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The Life License Qualification Program prepares the student for a career in the life insurance and accident and sickness insurance areas of the financial services industry. This course uses the materials from he Investment Funds Institute of Canada Harmonized Life License Qualification Program, which covers segregated funds and annuities, accident and sickness insurance, term and permanent life insurance, and the role and responsibilities of an agent. Case studies and discussions will be used for to apply knowledge. After the course, the student can seek to become a certified Life Insurance agent by writing industry exams.


Prerequisites:
FNCE-2016Commercial Insurance
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In this introductory course, the student will identify, define, and explain the essentials of commercial property insurance. Critical concepts will be identified to underwrite commercial insurance, as well as describe specialized insurance products important to business owners such as crime and business interruption insurance. At the end of the course, the student will write industry recognized exams. Completion of the Fundamentals of Insurance and Commercial Insurance courses will provide a solid base for employment and eventual licensing in the property and casualty insurance industry.

Prerequisites:
FNCE-2021Financial Services Selling 2
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This course is the second of the two required sales courses for the Financial Services major. Through discussion and practice, the student will develop the ability to perform successfully in an introductory sales role in the financial services sector. This course integrates communications skills with a structured sales process that begins with uncovering a client's needs and ends with closing the sale.

Prerequisites:
FNCE-2022Professional Selling
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This course will introduce interpersonal and business-to-business selling approaches as well as application of tactical and strategic selling skills essential for achieving career success. The course focuses on the establishment and maintenance of profitable long-term customer relationships. The student will identify target market opportunities, engage with prospective customers and demonstrate sales techniques using role plays. The student will also learn to design a sales pipeline customer relationship management (CRM), populate it with prospects, and create interactions with customers.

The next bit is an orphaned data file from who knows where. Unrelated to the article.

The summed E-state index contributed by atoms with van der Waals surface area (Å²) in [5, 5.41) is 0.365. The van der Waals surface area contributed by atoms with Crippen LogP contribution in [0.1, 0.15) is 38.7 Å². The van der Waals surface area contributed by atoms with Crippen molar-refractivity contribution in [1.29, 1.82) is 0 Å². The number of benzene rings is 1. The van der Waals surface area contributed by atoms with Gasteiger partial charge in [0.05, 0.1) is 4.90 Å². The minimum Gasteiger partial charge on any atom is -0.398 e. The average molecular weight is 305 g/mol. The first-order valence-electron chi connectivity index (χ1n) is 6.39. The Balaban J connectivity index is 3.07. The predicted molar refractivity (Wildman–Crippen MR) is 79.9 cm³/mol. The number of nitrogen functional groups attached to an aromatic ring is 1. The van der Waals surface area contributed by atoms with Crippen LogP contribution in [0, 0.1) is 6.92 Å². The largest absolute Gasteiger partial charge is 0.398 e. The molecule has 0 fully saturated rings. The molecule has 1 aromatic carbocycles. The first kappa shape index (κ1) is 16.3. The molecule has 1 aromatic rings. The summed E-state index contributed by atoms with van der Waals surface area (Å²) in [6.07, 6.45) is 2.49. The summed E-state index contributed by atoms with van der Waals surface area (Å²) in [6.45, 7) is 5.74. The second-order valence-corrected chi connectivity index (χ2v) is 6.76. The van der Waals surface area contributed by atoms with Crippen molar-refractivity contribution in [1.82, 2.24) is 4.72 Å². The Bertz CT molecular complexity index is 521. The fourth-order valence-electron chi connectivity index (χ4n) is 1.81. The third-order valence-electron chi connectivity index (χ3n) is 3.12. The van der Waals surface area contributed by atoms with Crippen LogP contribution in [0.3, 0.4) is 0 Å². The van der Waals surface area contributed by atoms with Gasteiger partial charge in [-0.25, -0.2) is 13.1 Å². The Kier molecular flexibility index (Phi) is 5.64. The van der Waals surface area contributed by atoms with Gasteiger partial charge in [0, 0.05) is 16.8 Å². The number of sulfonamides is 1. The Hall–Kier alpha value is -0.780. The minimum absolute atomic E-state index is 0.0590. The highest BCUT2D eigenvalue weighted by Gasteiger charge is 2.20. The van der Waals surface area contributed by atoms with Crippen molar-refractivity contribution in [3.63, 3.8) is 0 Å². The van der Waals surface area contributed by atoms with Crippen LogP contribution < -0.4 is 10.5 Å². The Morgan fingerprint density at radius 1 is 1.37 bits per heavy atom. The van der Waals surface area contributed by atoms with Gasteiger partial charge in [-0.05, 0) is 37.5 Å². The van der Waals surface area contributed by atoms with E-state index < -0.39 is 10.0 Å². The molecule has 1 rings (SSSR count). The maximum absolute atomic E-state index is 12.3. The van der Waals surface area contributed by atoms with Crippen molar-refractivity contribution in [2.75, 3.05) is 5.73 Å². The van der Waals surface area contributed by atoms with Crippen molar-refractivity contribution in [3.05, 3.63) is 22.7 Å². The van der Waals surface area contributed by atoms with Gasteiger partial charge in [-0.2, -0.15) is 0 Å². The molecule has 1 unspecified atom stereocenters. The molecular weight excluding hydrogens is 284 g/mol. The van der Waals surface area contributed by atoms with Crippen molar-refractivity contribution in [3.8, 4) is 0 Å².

Prerequisites:
FNCE-3013Canadian Investment Funds
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Throughout this course, the student will be given information and exercises that are relevant to the work of mutual funds salespeople. The sequence of instruction parallels the process that one will follow much of the time with clients. Case study analysis will be used to put student knowledge into practice. This course will provide the student with the opportunity to practice and apply their knowledge, not just on one topic at a time, but in cases and exercises that challenge, and integrate many different skills. Upon completion of the course, the student will be eligible to write the Canadian Investment Funds Course (CIFC) exam delivered through the Investment Funds Institute of Canada (IFIC).

Prerequisites:
FNCE-3014Small Business Finance
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The student will learn basic financial concepts that help managers and entrepreneurs make sound decisions in start-ups, and small to medium sized business. The course focuses on finance fundamentals, such as financial ratios, sources of financing for specific purposes and their associated costs, cash flow, taxation and working capital management. A discussion of Net Present Value (NPV) and payback period for new projects will help the student understand returns on investment. The concept of risk versus reward is emphasized, with a focus on overall costs and returns to a business, to help managers understand timely returns based on investment. The concept of risk versus reward will be emphasized with a focus on overall costs and returns to a business.  


Prerequisites:
HUMR-1064Human Resource Management
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This course introduces the student to the comprehensive responsibilities of Human Resource Management in today’s evolving and diverse business environment. The student will learn how Human Resource Managers apply best practices, provide value, manage the global marketplace, and oversee talent in the workplace. Specific emphasis will be placed on the topics of recruitment, job analysis, legal compliance, human capital, training, performance management, and building and maintaining stakeholder relationships.

HUMR-2016Contemporary Topics in HR Management
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This course offers a dynamic approach to learning where the student is encouraged to discuss and evaluate current events in Human Resource Management that impact the formulation and administration of policy. Applying theoretical concepts and personal experience, the student will participate in a variety of learning activities including discussion sessions, lectures from industry, case studies, role-plays and simulations. Topics include disability management, accommodation, return to work, wellness, workforce diversity, HR systems, change management, policy development and implementation, and privacy issues.

Prerequisites:
HUMR-2065Recruitment and Selection